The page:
Is it weird that cheap analog products beat out modern alternatives? Kind of. But as someone who ordered a physical book and a pack of film just yesterday, none of this seems too hard to explain away. Jensen’s turntable is a low-cost way to get someone started with vinyl, which is growing in popularity right now very much because of its analog and anachronistic qualities; plus, with built-in speakers, there’s no need for a full stereo setup alongside it, either. And while I’m surprised to hear that Fuji’s Instax Mini line has such a following, it’s worth remembering that these products have a lot less competition than any individual digital camera or home speaker — since there are fewer products to pick between, the ones that do exist are going to capture more sales.

If you want to get into something, it’s always helpful if the cost of entry is low, so the risk is low. Tom Kelley, in The Art Of Innovation: Lessons in Creativity from IDEO, talks about another aspect which is ease of entry. He noticed that fishing was overly complicated for kids to get in to but, more importantly, their parents hadn’t fished as kids and so didn’t know how to teach their own children. So he designed a one-piece fishing rod that meant kids could quickly try it out and, if they liked it, get more involved in it.

Vinyl seems easy enough – buy a record, put it on the record player. But like those non-fishing parents, if you’ve not got a record player in the house, you need to buy one and then you’re into a different territory. As the Not The Nine O’Clock News sketch above makes painfully clear. Same with photography. No one wants to look like an idiot, so make it easy. The fact we all have cameras on us now hasn’t dampened the interest in photography, but increased it. So if camera shops want to capitalise on that, make it less baffling to take the next step.

Digital images can’t be trusted, says war photographer Don McCullin

Don McCullin, one of the world’s finest photographers of war and disaster, said the digital revolution meant viewers could no longer trust the truthfulness of images they see. He said photography had been “hijacked” because “the digital cameras are extraordinary. I have a dark room and I still process film but digital photography can be a totally lying kind of experience, you can move anything you want … the whole thing can’t be trusted really.”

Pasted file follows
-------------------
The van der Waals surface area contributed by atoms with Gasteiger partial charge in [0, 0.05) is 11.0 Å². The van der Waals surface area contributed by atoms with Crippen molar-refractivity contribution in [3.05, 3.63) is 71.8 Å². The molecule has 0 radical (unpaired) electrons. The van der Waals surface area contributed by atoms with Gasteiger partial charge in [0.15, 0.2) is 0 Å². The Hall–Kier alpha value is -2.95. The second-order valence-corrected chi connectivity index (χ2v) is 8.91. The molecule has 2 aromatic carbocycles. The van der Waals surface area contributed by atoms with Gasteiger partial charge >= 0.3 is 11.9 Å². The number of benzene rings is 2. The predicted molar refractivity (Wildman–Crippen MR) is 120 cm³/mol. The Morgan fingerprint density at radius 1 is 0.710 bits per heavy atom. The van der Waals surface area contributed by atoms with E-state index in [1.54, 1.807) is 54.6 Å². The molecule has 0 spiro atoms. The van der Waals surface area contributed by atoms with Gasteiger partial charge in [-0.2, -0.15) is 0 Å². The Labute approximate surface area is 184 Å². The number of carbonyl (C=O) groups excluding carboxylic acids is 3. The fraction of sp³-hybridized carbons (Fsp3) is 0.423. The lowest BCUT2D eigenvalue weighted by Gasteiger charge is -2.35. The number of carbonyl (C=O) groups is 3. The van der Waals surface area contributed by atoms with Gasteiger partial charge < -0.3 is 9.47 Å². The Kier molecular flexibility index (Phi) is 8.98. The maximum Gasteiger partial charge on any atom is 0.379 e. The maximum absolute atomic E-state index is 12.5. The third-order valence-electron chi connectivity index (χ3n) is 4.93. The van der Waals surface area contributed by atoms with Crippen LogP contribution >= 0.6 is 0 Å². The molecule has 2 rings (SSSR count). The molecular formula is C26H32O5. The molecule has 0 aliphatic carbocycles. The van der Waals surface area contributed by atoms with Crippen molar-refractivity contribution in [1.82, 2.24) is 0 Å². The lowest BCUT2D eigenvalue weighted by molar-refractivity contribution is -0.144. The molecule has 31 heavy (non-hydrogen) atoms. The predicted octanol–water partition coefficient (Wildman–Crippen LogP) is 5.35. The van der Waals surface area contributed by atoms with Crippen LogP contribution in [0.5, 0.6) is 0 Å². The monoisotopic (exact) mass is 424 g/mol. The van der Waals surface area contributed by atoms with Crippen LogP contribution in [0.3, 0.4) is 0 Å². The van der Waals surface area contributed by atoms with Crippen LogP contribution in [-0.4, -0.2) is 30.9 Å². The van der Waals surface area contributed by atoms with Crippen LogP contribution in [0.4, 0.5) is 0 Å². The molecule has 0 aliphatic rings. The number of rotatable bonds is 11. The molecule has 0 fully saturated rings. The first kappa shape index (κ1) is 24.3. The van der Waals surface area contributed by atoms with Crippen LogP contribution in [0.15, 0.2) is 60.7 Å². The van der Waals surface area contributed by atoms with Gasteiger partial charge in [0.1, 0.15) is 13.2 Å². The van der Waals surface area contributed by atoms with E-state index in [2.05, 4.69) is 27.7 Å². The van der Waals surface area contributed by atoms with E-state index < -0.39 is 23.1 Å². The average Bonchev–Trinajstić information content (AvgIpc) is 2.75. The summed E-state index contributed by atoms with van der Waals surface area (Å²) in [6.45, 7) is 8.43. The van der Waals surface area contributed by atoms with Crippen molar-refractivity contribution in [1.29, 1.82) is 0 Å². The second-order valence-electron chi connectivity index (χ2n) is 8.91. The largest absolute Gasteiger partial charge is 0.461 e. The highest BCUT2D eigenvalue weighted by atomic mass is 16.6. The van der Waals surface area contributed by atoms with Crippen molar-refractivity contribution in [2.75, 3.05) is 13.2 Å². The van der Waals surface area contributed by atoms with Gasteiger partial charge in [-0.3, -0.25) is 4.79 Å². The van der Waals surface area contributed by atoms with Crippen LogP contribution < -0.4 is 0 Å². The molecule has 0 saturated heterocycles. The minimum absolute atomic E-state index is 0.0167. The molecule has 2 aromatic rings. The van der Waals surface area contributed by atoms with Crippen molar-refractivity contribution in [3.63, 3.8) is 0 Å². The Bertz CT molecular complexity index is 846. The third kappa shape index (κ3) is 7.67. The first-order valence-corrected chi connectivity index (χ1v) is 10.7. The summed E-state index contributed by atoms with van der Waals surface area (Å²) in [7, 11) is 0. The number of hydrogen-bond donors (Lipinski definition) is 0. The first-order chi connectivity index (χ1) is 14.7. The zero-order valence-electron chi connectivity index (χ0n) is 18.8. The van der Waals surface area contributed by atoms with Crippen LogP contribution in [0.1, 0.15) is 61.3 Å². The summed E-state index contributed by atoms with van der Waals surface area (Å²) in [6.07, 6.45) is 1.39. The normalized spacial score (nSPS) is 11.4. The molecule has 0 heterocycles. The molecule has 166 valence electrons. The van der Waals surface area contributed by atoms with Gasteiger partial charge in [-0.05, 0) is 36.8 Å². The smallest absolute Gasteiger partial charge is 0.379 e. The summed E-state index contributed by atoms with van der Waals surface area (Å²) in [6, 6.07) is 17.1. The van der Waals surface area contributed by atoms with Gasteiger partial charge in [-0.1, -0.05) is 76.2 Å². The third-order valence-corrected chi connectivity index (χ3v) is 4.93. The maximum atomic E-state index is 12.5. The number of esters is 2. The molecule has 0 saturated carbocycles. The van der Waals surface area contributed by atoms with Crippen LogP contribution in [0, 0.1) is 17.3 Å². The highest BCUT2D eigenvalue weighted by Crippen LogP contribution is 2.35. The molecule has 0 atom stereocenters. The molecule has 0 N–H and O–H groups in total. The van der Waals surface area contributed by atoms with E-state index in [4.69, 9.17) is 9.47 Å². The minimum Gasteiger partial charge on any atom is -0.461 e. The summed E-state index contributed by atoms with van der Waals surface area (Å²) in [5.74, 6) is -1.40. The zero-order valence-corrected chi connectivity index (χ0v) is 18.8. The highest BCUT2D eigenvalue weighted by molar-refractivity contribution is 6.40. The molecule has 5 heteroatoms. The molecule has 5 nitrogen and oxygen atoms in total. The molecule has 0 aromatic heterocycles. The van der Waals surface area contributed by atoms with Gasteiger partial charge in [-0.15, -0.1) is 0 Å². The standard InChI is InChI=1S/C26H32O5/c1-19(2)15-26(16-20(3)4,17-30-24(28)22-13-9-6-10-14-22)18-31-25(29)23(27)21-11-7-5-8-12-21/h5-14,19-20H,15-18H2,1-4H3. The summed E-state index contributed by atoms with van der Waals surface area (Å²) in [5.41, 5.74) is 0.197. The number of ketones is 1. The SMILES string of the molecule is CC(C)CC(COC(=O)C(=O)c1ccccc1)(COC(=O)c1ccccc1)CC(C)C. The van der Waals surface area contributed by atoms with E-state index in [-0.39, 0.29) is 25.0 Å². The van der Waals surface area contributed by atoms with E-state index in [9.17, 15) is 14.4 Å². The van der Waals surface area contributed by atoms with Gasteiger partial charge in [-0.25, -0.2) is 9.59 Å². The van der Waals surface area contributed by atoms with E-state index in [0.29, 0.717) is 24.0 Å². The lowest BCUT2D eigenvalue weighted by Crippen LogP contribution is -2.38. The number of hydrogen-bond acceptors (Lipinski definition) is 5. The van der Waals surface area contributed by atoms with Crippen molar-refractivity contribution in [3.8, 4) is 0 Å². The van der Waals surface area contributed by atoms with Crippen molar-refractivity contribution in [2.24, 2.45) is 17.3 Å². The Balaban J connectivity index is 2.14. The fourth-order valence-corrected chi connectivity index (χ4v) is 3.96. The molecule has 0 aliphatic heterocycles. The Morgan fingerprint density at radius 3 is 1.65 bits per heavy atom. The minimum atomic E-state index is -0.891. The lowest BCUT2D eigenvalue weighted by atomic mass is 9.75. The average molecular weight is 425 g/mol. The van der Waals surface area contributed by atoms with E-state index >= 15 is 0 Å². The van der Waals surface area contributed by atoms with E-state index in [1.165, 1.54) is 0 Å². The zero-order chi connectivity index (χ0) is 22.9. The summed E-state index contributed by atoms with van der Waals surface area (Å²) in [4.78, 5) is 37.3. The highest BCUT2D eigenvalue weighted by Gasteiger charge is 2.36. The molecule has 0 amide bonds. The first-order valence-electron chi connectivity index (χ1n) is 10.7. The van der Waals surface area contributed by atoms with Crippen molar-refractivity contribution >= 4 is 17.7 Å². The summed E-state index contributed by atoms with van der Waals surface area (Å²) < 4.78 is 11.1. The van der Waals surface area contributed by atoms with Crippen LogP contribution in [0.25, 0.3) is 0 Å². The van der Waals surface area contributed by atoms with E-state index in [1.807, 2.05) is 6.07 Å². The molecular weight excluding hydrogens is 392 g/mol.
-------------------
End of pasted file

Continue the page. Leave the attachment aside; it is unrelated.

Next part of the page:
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Newspapers face up to the ad crunch in print and digital

The print advertising market, which still remains the lifeblood of income for most publishers on the path to digital sustainability, has been down unprecedented levels of as much as 30% in some weeks over the past six months. Most of the UK’s top 10 newspaper advertisers have stripped their budgets: the biggest, Sky, has cut its spend by 20% in the first nine months, according to unofficial figures. Second ranked BT has lopped 18% off its national newspaper ad budget so far, Asda is down 47% and the once ever-reliable Tesco is down 39%.

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Instagram is already getting lazy about ad quality

What is an Instagram ad? Back when the company first announced it would be interrupting everyone’s photo feed with ads, Instagram said that brands would have to be “creative and engaging” in their approach. They’d have to fit in seamlessly alongside the never-ending stream of food shots, pet photos, vacation scenes, and newborn babies we all constantly swipe through. In a blog post, Instagram said, “After all, our team doesn’t just build Instagram, we use it each and every day.” And sure enough, the initial batch of advertisers stayed true to Instagram’s vision and delivered ads that looked like they belonged on the platform. They were actually photos — often pretty good ones. Instagram even gave the brands special tools that regular users still can’t access. Advertisers can make galleries, whereas you and I still have to post every photo individually like buffoons. Brands can also post 30-second videos. But normal humans? We’re still limited to half that length. And yet, even with all this special treatment, the quality of ads on Instagram is taking a very noticeable dive.

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How Is Digital Technology Changing London Fashion Week?

Digital presentations have given new designers a route into fashion week which allows them to present their collections at a fraction of the cost that expensive theatrical live shows often spiral into. This has been hugely positive for breaking new talent – and is again where London comes into its own.  Designers like Carri Munden of Cassette Playa have used digital presentations to amazing effect – attracting just as many VIPs and press to her screenings – which underlines the fact that designers no longer need to present a traditional catwalk.